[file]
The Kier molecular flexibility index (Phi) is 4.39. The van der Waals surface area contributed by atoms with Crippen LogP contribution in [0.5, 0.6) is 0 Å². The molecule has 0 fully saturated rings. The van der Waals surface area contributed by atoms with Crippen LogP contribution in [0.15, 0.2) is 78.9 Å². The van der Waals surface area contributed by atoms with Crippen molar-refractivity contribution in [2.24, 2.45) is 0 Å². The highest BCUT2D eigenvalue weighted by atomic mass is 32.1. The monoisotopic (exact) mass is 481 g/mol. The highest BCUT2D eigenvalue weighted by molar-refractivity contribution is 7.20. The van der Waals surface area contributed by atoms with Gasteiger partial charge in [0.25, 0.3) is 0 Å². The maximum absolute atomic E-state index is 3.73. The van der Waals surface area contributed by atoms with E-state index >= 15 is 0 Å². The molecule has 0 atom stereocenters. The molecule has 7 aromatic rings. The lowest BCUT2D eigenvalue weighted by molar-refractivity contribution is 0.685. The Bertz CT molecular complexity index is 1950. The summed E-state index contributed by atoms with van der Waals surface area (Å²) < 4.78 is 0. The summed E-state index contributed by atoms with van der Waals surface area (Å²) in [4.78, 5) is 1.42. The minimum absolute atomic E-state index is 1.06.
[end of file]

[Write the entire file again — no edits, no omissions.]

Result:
The Kier molecular flexibility index (Phi) is 4.39. The van der Waals surface area contributed by atoms with Crippen LogP contribution in [0.5, 0.6) is 0 Å². The molecule has 0 fully saturated rings. The van der Waals surface area contributed by atoms with Crippen LogP contribution in [0.15, 0.2) is 78.9 Å². The van der Waals surface area contributed by atoms with Crippen molar-refractivity contribution in [2.24, 2.45) is 0 Å². The highest BCUT2D eigenvalue weighted by atomic mass is 32.1. The monoisotopic (exact) mass is 481 g/mol. The highest BCUT2D eigenvalue weighted by molar-refractivity contribution is 7.20. The van der Waals surface area contributed by atoms with Gasteiger partial charge in [0.25, 0.3) is 0 Å². The maximum absolute atomic E-state index is 3.73. The van der Waals surface area contributed by atoms with E-state index >= 15 is 0 Å². The molecule has 0 atom stereocenters. The molecule has 7 aromatic rings. The lowest BCUT2D eigenvalue weighted by molar-refractivity contribution is 0.685. The Bertz CT molecular complexity index is 1950. The summed E-state index contributed by atoms with van der Waals surface area (Å²) < 4.78 is 0. The summed E-state index contributed by atoms with van der Waals surface area (Å²) in [4.78, 5) is 1.42. The minimum absolute atomic E-state index is 1.06.